FHIR (Fast Healthcare Interoperability Resources) Specification is a standard for exchanging healthcare information electronically.
Healthcare records are increasingly becoming digitized. As patients move around the healthcare ecosystem, their electronic health records must be available, discoverable, and understandable. To support automated clinical decision support and other machine-based processing, the data must also be structured and standardized.
HL7 has been addressing these challenges by producing healthcare data exchange and information modeling standards for over 20 years. FHIR is a new specification based on emerging industry approaches, and informed by years of lessons around requirements, successes and challenges gained through defining and implementing HL7 v2, HL7 v3 and the RIM, and CDA. FHIR can be used as a stand-alone data exchange standard, and it can also be used in partnership with existing widely used standards.
FHIR aims to simplify implementation without sacrificing information integrity. It leverages existing logical and theoretical models to provide a consistent, easy to implement, and rigorous mechanism for exchanging data between healthcare applications. FHIR has built-in mechanisms for traceability to the HL7 RIM as well as other important content models. This ensures alignment to HL7’s previously defined patterns and best practices without requiring the implementer to have intimate knowledge of the RIM or any HL7 v3 derivations.
Visit the HL7 FHIR Website for more information.
FHIR Profiles are simply a handful of resources: StructureDefinition, ValueSet, and CodeSystem (for R3) are the main ones. All of these resources are supported by Smile CDR so you can upload them as you would upload any other resource. Naturally, if you have security rules in place then you might need to create an administrative user and grant them appropriate permissions in order for them to be able to upload these resources.
Once your profile resources are uploaded, you can validate any other resource against the profile. For example, if you have uploaded a StructureDefinition for a constraint on Observation, you can post candidate Observations to [base]/Observation/$validate and the server will return a validation outcome against those resources.
This validation automatically includes both structural validation and terminology validation. If you have referenced terminology (either internal FHIR terminology or external terminology), those bindings will be automatically checked as well. Note that if you want to validate against an external code system – such as SNOMED CT or LOINC – then this needs to be pre-loaded into Smile CDR’s database.
Smile CDR achieves scalability in two ways:
We are in the process of developing shareable benchmarking data, which will be made available upon completion. We would also welcome the opportunity to explore any specific requirements you might have in order to develop benchmarks that are based on actual projected usage patterns.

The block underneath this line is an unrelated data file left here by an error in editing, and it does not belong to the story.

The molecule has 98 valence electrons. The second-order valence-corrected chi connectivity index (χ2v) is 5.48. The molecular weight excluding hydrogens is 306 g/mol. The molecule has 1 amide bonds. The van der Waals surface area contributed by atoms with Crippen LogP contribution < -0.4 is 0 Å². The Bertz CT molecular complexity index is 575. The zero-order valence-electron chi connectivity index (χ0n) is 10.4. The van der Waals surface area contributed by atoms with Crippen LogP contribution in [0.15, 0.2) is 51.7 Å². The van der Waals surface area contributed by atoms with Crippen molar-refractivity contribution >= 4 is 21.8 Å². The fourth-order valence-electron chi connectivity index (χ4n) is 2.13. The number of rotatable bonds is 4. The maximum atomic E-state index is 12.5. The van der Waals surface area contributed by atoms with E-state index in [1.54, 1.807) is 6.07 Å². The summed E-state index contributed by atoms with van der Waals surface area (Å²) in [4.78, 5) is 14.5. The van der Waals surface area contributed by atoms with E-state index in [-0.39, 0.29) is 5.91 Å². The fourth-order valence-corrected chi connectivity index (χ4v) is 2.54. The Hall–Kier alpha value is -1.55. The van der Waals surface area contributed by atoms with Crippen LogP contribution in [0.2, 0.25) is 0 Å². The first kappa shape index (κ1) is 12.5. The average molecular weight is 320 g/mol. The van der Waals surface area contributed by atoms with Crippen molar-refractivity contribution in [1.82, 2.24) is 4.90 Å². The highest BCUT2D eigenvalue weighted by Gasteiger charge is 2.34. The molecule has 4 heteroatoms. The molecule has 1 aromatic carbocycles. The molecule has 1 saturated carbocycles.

We believe very strongly in the SMART on FHIR model for OAuth2/OpenID Connect based authorization of health apps against a health data infostructure/infrastructure. Smile CDR includes the ability to act as a SMART on FHIR compatible OAuth2/OpenID Connect server, and has OAuth2 scope-granting screens that have been customized to display accessible definitions of the scopes being authorized. For example, the SMART
patient/*.read scope can be displayed as “Access any data for patient”, reflecting a definition that users will understand.
Smile CDR includes a complete access-control mechanism that is built around these scopes. It is able to recognize that a user has a specific set of SMART on FHIR scopes for which they have been authorized, and can block FHIR requests and responses exceeding the limits of those scopes.
Smile CDR also includes support for consuming SMART on FHIR tokens that have been supplied by an external provider. Because the OAuth2 specifications do not specify a standard mechanism for token verification, it is not possible to certify that the product can interoperate out-of-the-box with an arbitrary provider; however, Smile CDR is designed to be capable of integration with any conformant OAuth2 provider.
Smile CDR includes support for all SMART on FHIR commonly used scopes that are relevant to a CDR-type deployment (e.g. excluding scopes which only make sense in the context of an EHR/EMR-based app deployment).
patient/*.read – permission to read any resource for the current patient
user/*.* – permission to read and write all resources that the current user can access
openid profile – permission to retrieve information about the current logged-in user
online_access – request a
refresh_token that can be used to obtain a new access token to replace an expired one, and that will be usable for as long as the end-user remains online
offline_access – request a
refresh_token that can be used to obtain a new access token to replace an expired one, even after the end-user no long is online after the access token expires
It is important to note that in the context of a standalone CDR, the concept of current patient has a less consistent definition than it does in the context of an EHR/EMR. Some discussion regarding specific customer requirements will ensure that the system can be configured to provide complete privacy.